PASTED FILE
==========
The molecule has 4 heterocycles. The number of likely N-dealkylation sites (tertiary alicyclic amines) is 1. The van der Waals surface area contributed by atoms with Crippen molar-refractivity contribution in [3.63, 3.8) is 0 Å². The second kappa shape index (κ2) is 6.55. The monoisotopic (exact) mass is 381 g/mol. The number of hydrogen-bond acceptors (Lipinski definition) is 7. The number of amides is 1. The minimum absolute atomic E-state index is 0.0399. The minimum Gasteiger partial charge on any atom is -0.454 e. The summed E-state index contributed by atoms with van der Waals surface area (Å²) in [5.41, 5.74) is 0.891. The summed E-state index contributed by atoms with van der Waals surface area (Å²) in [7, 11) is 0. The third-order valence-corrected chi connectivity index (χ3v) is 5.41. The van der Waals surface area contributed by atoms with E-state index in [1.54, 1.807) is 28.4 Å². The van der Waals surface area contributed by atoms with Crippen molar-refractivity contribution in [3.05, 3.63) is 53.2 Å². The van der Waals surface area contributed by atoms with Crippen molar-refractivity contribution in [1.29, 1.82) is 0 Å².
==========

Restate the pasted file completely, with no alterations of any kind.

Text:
The molecule has 4 heterocycles. The number of likely N-dealkylation sites (tertiary alicyclic amines) is 1. The van der Waals surface area contributed by atoms with Crippen molar-refractivity contribution in [3.63, 3.8) is 0 Å². The second kappa shape index (κ2) is 6.55. The monoisotopic (exact) mass is 381 g/mol. The number of hydrogen-bond acceptors (Lipinski definition) is 7. The number of amides is 1. The minimum absolute atomic E-state index is 0.0399. The minimum Gasteiger partial charge on any atom is -0.454 e. The summed E-state index contributed by atoms with van der Waals surface area (Å²) in [5.41, 5.74) is 0.891. The summed E-state index contributed by atoms with van der Waals surface area (Å²) in [7, 11) is 0. The third-order valence-corrected chi connectivity index (χ3v) is 5.41. The van der Waals surface area contributed by atoms with E-state index in [1.54, 1.807) is 28.4 Å². The van der Waals surface area contributed by atoms with Crippen molar-refractivity contribution in [3.05, 3.63) is 53.2 Å². The van der Waals surface area contributed by atoms with Crippen molar-refractivity contribution in [1.29, 1.82) is 0 Å².